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Gym Owner. Exercise Scientist. S&C Coach. I write about human performance. Featured in Better Humans, Ascent Publication, Entrepreneur's Handbook and more!

Throw your crunches in the bin. Use anti-movements instead.

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I started training in the gym around the time I was 13. My idea of core training involved 20–30 minutes of circuit training at the end of my strength workouts.

Each circuit involved hundreds of crunches, ankle taps, side bends, mountain climbers, bicycle kicks and anything else that burned.

I had absolutely no idea what I was doing.

I’m 25 now. I finished my sports science degree in 2017. And I’ve been running my own gym since 2018.

When I think back to my 13-year-old self and the “core finishers” I put myself through, I can’t help but laugh.


1. Fitness is an emotional problem.

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I came into the fitness industry in 2015 with a lot of assumptions. Most of which turned out to be wrong. I thought I knew it all. Boy, was I wrong!

Since then, I’ve started my own gym business, worked as a personal trainer and visited some of the best facilities in the world such as the Seattle Seahawks and the UFC Performance Institute.

Here’s what I’ve learned from almost 6 years in the fitness industry…

1. Fitness is an emotional problem.

Not a logical one.

My job as a gym owner is to get my clients to “feel” like improving. To “feel” like doing the…

It’s free and you can start today

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A review paper by Michael Flanell revealed that there is a “secret ingredient” overlooked in athletic performance. The secret ingredient is nasal breathing.

The paper goes into detail about the differences between mouth vs nasal breathing. She explains how mouth-breathing hurts health and performance, while nasal breathing enhances these areas. The findings mirror those found in two books I’ve read on the topic.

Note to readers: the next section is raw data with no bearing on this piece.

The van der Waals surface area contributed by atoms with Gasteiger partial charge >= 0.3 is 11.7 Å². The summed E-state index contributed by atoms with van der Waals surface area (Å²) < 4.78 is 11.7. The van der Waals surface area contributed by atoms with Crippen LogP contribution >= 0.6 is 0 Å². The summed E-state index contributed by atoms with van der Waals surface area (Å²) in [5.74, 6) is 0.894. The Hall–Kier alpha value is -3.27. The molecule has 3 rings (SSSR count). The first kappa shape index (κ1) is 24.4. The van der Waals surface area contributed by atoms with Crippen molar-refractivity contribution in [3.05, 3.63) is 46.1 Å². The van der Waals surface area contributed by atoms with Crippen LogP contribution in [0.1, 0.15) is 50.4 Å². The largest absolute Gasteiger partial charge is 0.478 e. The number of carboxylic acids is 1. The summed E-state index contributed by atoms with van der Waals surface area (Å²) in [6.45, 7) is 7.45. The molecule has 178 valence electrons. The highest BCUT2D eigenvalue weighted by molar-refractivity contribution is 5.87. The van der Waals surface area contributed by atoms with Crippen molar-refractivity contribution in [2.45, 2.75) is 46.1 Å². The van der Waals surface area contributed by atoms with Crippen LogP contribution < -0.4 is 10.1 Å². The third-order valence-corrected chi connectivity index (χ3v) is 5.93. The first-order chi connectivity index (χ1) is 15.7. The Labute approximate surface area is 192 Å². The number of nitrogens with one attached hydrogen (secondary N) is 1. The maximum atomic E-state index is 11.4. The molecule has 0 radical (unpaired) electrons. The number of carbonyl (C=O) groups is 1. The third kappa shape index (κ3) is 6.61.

1. Breath: The New Science of a Lost Art — James Nestor
  2. The Oxygen Advantage — Patrick Mckeown

I’m a strength and conditioning coach and I’ve noticed a movement in the human performance world. More and more people…

You don’t need a psychedelic trip to get clarity on what you’re doing to damage yourself

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I’ve been on a Dorian Yates kick lately. As 6 time Mr. Olympia, he’s recognised as one of the greatest bodybuilders of all time.

The thing I like about him was his approach to training. He trained in a basement. He wore oversized clothes to hide his physique. He never wanted the limelight. He worked like an artist on a sculpture. He revealed it once a year, won his trophies and then walked off into the shadows.

The bodybuilding is impressive. The physique, the training, the diet, the dedication. It’s all impressive. …

Dorian Yates thinks so. Here’s what the research suggests.

Image credit: jacoblund.

My footy season finished up prematurely this year (damn you COVID). So I’ve got some extra time up my sleeve.

I’ve decided to put more emphasis on hypertrophy. Hypertrophy is just a fancy word for muscle growth. I started reading up on the topic, listening to podcasts and watching YouTube videos.

I run my own gym so I know the basics, but it was time to get into the nitty-gritty. I ended up settling on a similar approach to Dorian Yates — 6 time Mr Olympia.